The unique opportunity to see gorillas in their natural habitat is unforgettable; some even say it is life-changing. Encounters with gorillas as they go about their daily lives are carefully managed, with expert trackers and guides leading small groups of tourists up bamboo-covered slopes to spend a precious and awe-inspiring hour just a few feet away from the gentle creatures.
The largest living primate, gorillas are spread across much of the equatorial African rainforest. Broadly speaking, the species is split into lowland gorillas and mountain gorillas.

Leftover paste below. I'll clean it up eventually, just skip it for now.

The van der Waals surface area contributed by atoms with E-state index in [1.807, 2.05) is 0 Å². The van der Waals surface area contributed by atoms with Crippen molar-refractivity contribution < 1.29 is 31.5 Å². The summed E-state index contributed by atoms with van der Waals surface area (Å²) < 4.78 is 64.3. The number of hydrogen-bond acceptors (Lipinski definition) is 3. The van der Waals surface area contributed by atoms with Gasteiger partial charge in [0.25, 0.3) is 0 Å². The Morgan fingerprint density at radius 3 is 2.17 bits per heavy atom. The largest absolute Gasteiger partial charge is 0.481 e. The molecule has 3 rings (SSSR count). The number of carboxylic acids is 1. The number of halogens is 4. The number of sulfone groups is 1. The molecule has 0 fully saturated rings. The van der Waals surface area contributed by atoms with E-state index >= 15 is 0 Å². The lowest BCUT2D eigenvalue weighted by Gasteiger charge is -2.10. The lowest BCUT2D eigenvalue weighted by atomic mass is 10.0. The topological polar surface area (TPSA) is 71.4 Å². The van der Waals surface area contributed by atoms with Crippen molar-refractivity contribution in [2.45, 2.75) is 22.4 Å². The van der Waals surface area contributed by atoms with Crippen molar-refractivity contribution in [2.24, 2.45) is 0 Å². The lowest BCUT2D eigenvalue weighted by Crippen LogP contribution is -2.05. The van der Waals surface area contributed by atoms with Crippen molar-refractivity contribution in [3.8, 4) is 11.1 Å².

The volcanic range, which spans Rwanda, Uganda, and the Democratic Republic of the Congo, is home to the endangered mountain gorilla. Tracking gorillas in Rwanda is safe and relatively accessible.
At the latest count, there are approximately 1,000 mountain gorillas in the wild, with 604 in the Virunga Massif. The population is slowly increasing, thanks to concerted efforts between our governments, communities, and NGOs.
Twelve gorilla families are living in Volcanoes National Park, which is fully habituated, with a few others habituated solely for scientific research. The groups, or troops, consist of at least one silverback along with several females and youngsters.